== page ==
Day 2






“Are we getting any closer?” Zane asked. He stomped in his the hiking boots he insisted on wearing everywhere. Alastair gauged their distance. They had already gone beyond the tree sprout Lila tied with her sparkly purple ribbon. That meant only one thing.





“Just a few more minutes,” Alastair said with a grin.





“I can’t wait to see the mermaid. Do you think it will be a woman or a man?” Gabbie laughed as she twirled around her sister. Ginger folded her arms, mirroring the disgruntled frown Lila was wearing.





“A mermaid is a woman and a merman is a man. If you’re going to believe in silly stuff like mermaids, you might as well get the terminology right,” Ginger sighed.





“It’s not silly, and I don’t think they’d care what I call them. Ali, do you think they care?” Gabbie trotted over to where Alastair took the lead. She blinked large brown eyes that matched her shoulder length shiny brown hair. Alastair didn’t believe in mermaids. If he did, then mermaids would certainly not be in a tiny lake cut off from the ocean deep in Colorado. However, Alastair’s mouth seemed to have taken a vacation from listening to his brain.





“No. No, I don’t think they’d care. If they’re that hung up about it, you can just call them merpersons.”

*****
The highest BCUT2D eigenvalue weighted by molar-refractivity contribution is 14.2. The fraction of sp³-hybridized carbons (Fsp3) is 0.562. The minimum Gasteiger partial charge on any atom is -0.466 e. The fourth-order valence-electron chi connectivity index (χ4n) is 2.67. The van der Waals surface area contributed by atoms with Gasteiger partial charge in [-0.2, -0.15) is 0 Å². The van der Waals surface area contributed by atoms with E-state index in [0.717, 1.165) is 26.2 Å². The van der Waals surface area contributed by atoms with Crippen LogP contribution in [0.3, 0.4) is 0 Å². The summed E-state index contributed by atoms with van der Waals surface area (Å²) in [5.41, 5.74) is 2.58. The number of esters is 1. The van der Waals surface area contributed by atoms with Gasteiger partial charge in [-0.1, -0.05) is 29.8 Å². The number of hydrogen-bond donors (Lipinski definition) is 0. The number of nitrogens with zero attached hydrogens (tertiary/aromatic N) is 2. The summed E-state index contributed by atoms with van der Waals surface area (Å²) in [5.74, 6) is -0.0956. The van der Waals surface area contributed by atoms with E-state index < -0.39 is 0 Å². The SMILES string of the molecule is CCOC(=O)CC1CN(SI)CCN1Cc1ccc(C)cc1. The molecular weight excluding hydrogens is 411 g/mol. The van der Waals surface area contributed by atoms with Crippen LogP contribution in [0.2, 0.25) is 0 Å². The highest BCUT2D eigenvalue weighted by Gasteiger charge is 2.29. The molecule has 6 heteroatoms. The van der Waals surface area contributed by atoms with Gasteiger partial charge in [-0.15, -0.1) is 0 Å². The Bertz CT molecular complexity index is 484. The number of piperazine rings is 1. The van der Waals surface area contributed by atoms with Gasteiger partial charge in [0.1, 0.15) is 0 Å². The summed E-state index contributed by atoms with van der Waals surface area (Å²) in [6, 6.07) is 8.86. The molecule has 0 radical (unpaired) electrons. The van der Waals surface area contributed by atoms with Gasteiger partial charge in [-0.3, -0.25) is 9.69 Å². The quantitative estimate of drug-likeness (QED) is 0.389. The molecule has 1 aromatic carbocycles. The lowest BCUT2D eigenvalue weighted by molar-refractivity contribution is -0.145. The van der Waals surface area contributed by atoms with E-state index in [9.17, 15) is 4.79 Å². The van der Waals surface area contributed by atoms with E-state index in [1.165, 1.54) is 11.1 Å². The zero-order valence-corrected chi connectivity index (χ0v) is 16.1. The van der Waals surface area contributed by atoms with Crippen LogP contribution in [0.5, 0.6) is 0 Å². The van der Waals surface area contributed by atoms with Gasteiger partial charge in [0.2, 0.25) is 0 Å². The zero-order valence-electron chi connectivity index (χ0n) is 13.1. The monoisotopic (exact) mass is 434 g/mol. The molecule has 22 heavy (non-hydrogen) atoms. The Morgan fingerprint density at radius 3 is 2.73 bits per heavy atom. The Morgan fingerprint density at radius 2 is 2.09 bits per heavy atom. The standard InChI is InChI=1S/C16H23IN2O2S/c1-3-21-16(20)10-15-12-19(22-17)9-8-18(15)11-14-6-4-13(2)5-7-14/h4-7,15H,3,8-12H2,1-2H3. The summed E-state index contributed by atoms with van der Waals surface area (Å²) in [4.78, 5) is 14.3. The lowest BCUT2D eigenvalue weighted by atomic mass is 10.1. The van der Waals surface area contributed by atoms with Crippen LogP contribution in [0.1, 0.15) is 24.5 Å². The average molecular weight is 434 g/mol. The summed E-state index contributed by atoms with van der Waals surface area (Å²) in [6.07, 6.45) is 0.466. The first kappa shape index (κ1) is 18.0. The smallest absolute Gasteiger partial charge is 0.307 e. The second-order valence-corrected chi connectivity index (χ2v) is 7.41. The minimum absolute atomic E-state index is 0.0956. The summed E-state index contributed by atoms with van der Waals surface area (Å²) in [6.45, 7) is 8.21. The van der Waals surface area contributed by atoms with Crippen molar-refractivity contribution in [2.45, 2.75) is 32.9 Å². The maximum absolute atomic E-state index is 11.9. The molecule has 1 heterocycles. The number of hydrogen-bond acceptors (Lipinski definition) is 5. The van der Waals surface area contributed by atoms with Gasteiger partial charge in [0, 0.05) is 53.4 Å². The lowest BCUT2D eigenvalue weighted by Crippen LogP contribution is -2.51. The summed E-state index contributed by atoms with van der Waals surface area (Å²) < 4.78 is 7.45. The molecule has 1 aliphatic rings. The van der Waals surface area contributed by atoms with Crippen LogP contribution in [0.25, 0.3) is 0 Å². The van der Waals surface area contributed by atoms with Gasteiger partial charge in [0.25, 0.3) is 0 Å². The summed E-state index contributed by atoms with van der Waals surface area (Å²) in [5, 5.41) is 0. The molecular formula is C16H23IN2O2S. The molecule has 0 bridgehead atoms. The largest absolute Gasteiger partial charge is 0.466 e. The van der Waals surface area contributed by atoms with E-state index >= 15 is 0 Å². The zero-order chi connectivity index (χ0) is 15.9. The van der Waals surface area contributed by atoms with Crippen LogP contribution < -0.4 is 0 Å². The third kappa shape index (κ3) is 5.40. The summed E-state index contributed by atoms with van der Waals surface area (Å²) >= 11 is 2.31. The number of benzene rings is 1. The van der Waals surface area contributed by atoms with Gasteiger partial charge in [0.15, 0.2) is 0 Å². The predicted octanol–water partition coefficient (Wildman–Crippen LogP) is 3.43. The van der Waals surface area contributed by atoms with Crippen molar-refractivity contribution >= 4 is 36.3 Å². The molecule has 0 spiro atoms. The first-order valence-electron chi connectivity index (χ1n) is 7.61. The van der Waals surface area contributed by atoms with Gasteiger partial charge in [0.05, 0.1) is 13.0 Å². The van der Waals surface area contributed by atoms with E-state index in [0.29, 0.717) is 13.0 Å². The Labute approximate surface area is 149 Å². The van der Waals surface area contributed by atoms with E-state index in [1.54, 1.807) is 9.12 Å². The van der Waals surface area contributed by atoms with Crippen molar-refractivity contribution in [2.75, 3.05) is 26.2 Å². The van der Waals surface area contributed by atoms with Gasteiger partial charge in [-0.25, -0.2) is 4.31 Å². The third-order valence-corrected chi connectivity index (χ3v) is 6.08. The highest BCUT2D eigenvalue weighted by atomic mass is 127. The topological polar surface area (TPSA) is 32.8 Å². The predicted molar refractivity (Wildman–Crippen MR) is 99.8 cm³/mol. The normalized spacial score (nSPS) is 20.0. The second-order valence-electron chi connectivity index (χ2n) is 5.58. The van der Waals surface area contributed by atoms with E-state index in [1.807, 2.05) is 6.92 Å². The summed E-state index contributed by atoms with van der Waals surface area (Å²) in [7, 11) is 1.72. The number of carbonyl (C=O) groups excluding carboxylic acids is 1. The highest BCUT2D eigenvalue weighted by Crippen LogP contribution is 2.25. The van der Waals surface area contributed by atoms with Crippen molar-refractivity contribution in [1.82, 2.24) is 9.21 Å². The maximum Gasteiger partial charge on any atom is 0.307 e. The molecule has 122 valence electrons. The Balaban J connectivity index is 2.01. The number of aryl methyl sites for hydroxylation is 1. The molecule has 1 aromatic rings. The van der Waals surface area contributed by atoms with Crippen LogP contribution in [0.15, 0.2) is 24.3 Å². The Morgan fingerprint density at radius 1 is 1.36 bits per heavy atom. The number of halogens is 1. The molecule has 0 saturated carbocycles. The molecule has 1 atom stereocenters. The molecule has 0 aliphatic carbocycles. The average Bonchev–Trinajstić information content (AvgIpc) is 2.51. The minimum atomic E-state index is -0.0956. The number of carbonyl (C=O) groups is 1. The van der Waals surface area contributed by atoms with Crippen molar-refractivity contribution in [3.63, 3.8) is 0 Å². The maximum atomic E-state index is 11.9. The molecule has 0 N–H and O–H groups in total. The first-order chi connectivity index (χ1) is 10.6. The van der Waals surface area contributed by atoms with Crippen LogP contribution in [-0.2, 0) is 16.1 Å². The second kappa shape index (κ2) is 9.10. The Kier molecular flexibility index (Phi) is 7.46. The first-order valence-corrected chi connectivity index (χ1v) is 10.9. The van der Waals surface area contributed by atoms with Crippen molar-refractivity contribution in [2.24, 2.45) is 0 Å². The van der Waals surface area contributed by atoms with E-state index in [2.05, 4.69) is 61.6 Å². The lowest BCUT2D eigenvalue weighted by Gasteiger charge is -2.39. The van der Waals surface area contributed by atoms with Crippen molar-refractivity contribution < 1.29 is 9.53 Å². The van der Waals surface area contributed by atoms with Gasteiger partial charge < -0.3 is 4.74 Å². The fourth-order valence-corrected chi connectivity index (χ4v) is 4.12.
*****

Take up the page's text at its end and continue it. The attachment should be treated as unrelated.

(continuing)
“See, Ginger? Alastair said merspersons.”





“He would,” Ginger grumbled under her breath.





“Hey, I think I hear the waterfall!” Zane grinned, rubbing his hands together. The group paused to confirm Zane’s acute hearing and were treated to the churning trickle of running water smashing into rocks. Zane whooped. Lila groaned, still upset over her and her brother’s secret being demoted into general knowledge.





The children picked up their feet, tumbling over one another like a litter of kittens in the direction of crashing water. A few ground squirrels chattered their dislike of the children’s activities as the tiny creatures jumped into forest undergrowth. Soon, the group were required to leave the cleared path that shot deeper into the forest. They veered to the right as Alastair moved a branch full of brown leaves out of the other children’s way.





“Woah!” Ginger exclaimed when they arrived at mermaid waterfall. She reluctantly dropped her arms to her sides. Alastair couldn’t help but feel a little smug. It was a rare event to see Ginger speechless, and that was all because of his waterfall.





About a yard away was a lake the color of a blue marble when someone shines a flashlight behind the spherical glass. Every now and then, the water would ripple, casting what seemed to be silver bracelets about like a game of catch between the flitting fish. When one looked into the icy waters, he or she would be able to see the very, very bottom far below. It looked as though the lake was a cave filled with tears.





Reddish brown and gray rocks cupped the east side of the lake, jutting up and up until those same rocks cascaded up into a nearby mountain. Tumbling down from the geometry of sediments was a torrent of bubbling white water. The waterfall careened into the lake like charging, ivory horses to battle.





“This is so pretty,” Gabbie said. For once, the twins’ dueling personalities matched, and Alastair could see how people thought Gabbie and Ginger were identical.





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